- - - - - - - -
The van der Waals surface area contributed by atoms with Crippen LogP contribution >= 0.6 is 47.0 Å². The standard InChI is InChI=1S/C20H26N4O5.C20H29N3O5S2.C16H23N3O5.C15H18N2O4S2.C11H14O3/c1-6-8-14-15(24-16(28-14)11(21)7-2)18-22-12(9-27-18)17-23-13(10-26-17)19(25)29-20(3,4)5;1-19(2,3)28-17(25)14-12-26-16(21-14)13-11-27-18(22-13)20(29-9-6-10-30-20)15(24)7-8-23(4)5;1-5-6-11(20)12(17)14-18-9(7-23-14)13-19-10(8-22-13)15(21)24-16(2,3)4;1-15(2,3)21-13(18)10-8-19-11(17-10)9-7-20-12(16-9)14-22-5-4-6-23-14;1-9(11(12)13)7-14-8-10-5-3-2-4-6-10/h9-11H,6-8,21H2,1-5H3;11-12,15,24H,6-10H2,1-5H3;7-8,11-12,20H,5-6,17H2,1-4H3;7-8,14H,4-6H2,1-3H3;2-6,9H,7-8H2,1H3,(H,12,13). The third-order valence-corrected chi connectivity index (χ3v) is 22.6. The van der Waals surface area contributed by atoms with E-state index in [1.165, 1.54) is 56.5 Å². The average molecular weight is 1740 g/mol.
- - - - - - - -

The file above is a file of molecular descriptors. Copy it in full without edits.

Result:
The van der Waals surface area contributed by atoms with Crippen LogP contribution >= 0.6 is 47.0 Å². The standard InChI is InChI=1S/C20H26N4O5.C20H29N3O5S2.C16H23N3O5.C15H18N2O4S2.C11H14O3/c1-6-8-14-15(24-16(28-14)11(21)7-2)18-22-12(9-27-18)17-23-13(10-26-17)19(25)29-20(3,4)5;1-19(2,3)28-17(25)14-12-26-16(21-14)13-11-27-18(22-13)20(29-9-6-10-30-20)15(24)7-8-23(4)5;1-5-6-11(20)12(17)14-18-9(7-23-14)13-19-10(8-22-13)15(21)24-16(2,3)4;1-15(2,3)21-13(18)10-8-19-11(17-10)9-7-20-12(16-9)14-22-5-4-6-23-14;1-9(11(12)13)7-14-8-10-5-3-2-4-6-10/h9-11H,6-8,21H2,1-5H3;11-12,15,24H,6-10H2,1-5H3;7-8,11-12,20H,5-6,17H2,1-4H3;7-8,14H,4-6H2,1-3H3;2-6,9H,7-8H2,1H3,(H,12,13). The third-order valence-corrected chi connectivity index (χ3v) is 22.6. The van der Waals surface area contributed by atoms with E-state index in [1.165, 1.54) is 56.5 Å². The average molecular weight is 1740 g/mol.